Third, no dramatic shifts in DR prevalence, severity, or risk factors were noted, over the 3 years of the study period, referral characteristics, demographic data, and DR severity remained relatively stable. This lends credence to our estimates of DR prevalence but does not reveal any changes in public health awareness as, perhaps, a broader population-based study or longer study period might. Future studies may seek to examine these possibilities in greater detail and over longer periods of time. The only exception to this stability was a slight uptick in the number of patient presentations during each year of the study period [Table 2], which may reflect the influence of a number of factors: steadily increasing patient volume at TIO, increasing community awareness of diabetic care, or improving networks of patient referrals, for instance.{Table 2}

Correlating patient and provider awareness of the risks of DR may be an additional area for future study. In previous studies from Nepal, awareness of the deleterious effects of DR and the need among diabetic patients for screening has been low.[6],[12] Various studies cite the need for improved patient education and coordination with primary care providers[6],[7],[8],[12] and increased awareness of DR has been correlated with improved uptake of health services.[19] More accurate data reflecting the prevalence and severity of DR in the Nepali population can assist in these efforts, and our study represents a significant step in that direction.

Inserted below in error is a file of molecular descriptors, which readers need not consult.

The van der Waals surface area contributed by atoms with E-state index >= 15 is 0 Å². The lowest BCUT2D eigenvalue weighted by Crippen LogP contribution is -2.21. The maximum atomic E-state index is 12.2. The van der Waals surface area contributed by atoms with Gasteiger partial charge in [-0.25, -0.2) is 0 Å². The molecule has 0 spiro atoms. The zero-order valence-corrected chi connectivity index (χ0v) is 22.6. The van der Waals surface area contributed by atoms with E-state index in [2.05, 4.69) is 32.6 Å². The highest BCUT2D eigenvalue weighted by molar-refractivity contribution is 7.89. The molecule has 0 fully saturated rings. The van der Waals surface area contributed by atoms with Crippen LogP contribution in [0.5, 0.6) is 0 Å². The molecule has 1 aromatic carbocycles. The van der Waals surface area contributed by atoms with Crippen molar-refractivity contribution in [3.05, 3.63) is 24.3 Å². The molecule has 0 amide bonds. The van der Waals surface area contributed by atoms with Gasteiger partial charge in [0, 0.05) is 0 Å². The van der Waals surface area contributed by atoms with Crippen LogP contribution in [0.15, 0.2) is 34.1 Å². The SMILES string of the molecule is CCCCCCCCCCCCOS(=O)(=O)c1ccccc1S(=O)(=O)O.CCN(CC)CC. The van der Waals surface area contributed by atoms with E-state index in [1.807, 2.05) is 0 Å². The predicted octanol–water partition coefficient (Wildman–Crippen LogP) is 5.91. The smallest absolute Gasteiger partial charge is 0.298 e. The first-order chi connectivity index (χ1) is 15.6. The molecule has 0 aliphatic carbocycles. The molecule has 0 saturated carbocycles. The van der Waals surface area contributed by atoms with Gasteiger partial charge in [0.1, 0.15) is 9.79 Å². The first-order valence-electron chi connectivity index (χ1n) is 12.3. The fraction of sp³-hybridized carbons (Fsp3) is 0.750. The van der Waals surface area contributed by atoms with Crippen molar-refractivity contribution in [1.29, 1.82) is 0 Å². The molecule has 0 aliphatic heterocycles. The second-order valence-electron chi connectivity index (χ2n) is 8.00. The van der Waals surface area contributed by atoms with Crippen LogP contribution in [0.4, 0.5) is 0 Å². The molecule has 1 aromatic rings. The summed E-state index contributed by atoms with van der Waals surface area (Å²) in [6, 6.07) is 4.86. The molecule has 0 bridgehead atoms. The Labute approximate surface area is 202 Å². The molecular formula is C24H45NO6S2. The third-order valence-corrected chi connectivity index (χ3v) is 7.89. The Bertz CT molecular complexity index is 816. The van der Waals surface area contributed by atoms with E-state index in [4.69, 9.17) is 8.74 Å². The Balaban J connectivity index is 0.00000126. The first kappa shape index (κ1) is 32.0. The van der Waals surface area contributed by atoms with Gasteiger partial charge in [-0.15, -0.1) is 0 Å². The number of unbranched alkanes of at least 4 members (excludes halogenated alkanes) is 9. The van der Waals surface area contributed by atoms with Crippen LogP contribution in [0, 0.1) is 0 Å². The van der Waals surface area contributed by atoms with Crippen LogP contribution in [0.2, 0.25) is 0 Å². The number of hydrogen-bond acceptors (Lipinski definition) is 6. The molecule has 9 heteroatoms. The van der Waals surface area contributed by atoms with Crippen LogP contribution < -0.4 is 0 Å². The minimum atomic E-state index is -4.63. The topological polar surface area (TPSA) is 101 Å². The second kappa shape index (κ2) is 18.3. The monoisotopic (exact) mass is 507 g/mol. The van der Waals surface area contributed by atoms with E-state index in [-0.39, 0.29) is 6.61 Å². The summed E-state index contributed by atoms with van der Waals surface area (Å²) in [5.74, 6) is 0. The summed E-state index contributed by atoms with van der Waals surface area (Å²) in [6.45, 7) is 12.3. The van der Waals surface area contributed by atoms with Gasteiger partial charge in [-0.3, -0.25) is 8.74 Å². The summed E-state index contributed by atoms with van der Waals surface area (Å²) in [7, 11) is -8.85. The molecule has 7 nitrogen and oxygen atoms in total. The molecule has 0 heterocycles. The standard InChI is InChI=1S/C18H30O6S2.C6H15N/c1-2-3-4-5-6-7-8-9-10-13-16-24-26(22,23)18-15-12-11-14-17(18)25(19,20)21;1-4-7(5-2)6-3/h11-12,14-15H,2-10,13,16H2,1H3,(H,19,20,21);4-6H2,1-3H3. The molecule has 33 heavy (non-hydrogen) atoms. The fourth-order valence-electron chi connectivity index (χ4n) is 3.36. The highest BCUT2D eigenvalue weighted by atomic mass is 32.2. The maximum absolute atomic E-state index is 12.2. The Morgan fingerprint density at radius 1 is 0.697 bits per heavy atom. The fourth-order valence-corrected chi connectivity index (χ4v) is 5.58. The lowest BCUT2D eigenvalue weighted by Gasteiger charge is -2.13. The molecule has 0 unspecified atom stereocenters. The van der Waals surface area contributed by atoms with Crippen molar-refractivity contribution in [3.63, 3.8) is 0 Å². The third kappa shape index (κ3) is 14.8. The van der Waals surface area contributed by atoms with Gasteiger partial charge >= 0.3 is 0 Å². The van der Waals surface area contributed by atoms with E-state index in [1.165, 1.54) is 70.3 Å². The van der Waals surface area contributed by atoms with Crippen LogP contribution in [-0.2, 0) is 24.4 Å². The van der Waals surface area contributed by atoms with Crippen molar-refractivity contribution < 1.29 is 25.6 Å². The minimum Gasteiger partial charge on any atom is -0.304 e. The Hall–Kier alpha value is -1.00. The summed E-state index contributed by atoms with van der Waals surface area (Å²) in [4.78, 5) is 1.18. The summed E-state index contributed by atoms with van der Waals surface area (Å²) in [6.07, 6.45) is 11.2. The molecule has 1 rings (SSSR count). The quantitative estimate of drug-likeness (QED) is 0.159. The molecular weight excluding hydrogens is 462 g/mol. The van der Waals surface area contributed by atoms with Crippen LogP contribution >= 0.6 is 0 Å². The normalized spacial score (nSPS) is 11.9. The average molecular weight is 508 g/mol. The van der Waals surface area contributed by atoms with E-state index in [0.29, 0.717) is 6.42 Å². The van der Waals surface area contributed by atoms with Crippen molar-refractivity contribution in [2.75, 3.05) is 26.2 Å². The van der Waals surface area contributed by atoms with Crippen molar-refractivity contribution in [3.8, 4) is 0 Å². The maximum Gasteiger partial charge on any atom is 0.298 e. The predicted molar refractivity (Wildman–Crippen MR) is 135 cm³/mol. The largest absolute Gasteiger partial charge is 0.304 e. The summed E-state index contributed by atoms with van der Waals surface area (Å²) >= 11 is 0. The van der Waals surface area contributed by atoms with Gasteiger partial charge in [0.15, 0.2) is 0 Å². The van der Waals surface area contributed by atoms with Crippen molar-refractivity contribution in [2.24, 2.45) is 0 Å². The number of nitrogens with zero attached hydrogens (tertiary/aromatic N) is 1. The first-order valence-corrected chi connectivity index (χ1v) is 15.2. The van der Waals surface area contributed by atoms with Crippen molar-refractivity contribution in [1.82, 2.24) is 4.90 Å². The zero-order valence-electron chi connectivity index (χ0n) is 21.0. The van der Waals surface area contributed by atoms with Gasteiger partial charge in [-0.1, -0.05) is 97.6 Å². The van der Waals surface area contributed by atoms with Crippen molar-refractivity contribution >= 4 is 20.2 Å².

Certain study limitations do add a measure of caution to our conclusions. As a retrospective study, our study sample is inevitably subject to bias, as it was based in a tertiary care eye center, our cohort may be skewed toward more severe disease, artificially increasing the prevalence of more severe cases of vision-altering DR. Next, our sample was drawn largely from the Kathmandu Valley (with the majority from the urban environs of Kathmandu) and may not reflect the prevalence of DR in the more rural communities of this country. Increased male incidence among patients with DR upon presentation may reflect a true risk factor, or it may reveal gender inequities in access to care, as has been noted previously in some Nepali populations.[20] However, the consistency of DR prevalence and severity across all 3 years of the study period (in spite of variable patient numbers), as well as their approximation of the one prior community-based cross-sectional study,[12] help affirm the observations of this study.